North Korea has fired an unidentified projectile into the sea off the Korean Peninsula.
According to South Korea’s military the launch, of what is believed to be a ballistic missile, came from the Sinpo region on North Korea’s east coast on Wednesday.
Here’s the Sinpo region in relation to the South Korean coast.
It comes after the North fired four ballistic missiles last month, three of which landed in waters that form part of Japan’s exclusive economic zone.
Those ballistic missiles were launched from North Pyongan province, close to North Korea’s border with China, and flew 1,000 kilometers (620 miles) before landing in the Sea of Japan off the east coast.
Before that Pyongyang tested an intermediate-range missile, the Pukguksong-2, on February 12 and also conducted nuclear tests last year. All tests are banned in North Korea by the UN Security Council.
The latest launch comes ahead of a summit meeting between US president Donald Trump and China’s President Xi Jinping, in which Trump is expected to discuss how to rein in North Korea’s nuclear program.
This week Trump told the Financial Times, “China will either decide to help us with North Korea, or they won’t.”
He added: “If China is not going to solve North Korea, we will.”
Business Insider’s Alex Lockie has suggested that perhaps the best shot Trump has at getting China to significantly budge on their policy is to convince them he’s a madman, capable of making the extremely dangerous and deadly action of striking North Korea with military force.
Trump’s comments echo US Secretary of State Rex Tillerson’s warning in March, in which he said a military response would be “on the table” if the North took action to threaten South Korean and US forces.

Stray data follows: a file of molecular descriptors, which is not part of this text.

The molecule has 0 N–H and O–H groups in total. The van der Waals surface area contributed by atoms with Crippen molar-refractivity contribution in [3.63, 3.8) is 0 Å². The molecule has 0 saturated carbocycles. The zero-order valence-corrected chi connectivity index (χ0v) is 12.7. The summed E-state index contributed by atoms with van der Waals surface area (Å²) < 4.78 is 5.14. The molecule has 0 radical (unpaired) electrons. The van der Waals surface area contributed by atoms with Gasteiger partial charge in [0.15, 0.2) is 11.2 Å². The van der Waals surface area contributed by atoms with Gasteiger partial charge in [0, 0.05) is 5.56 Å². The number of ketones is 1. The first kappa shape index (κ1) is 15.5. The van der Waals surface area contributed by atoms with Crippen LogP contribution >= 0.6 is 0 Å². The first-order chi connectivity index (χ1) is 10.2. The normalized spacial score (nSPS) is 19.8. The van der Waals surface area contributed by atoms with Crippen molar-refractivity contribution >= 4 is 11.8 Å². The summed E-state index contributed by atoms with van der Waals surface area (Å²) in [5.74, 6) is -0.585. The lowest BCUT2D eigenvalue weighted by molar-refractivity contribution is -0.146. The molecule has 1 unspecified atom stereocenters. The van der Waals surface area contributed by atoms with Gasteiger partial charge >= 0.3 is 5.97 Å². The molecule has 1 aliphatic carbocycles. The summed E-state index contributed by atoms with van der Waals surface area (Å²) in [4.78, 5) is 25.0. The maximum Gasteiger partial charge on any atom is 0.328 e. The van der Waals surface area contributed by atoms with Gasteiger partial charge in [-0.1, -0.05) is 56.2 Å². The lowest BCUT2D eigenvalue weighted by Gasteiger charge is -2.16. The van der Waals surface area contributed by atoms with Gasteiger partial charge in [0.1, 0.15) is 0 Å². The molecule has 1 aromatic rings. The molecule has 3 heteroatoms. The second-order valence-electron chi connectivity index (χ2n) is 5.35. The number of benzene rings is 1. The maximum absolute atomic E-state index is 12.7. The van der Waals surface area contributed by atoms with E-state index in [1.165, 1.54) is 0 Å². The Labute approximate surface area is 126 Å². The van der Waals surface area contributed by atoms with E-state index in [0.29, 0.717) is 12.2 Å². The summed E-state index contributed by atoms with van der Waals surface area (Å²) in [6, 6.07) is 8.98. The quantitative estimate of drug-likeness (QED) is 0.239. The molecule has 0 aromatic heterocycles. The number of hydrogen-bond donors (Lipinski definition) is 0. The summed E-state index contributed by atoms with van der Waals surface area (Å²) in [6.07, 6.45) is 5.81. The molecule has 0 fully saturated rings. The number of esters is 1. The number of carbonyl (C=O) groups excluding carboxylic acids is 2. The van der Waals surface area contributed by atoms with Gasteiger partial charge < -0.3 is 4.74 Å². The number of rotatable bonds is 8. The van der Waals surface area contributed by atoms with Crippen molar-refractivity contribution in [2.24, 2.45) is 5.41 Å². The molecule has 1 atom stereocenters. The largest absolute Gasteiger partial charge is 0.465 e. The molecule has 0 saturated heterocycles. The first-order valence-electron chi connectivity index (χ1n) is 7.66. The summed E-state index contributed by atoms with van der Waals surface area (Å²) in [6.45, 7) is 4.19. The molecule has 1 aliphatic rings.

This week, a North Korean defector, who was formerly the country’s deputy ambassador to Britain, suggested that the North’s leader Kim Jong-Un would use nuclear weapons at the first sign of an imminent threat.
In an interview with NBC’s Lester Holt, Thae Yong Ho, said that Kim is “desperate in maintaining his rule by relying on his [development of] nuclear weapons and ICBM” – missiles that could hit the US and Australia.
North Korea last month carried further tests of a rocket engine that US officials believe could be part of its program to develop the intercontinental ballistic missiles referred to by Thae.
Australia foreign minister Julie Bishop has spoken with US General Vincent K. Brooks, commander of UN and US forces in the country, about the new security risk posed by the North, and said the country’s technology is not so advanced when it came to ballistic missiles “that it was an increasing security risk not only to the Korean peninsula but also to our region, including Australia”.
“It is deeply concerning that North Korea has been able to take the opportunity to advance its capability,” she said. Read more on that here.
Business Insider Emails & Alerts
Site highlights each day to your inbox.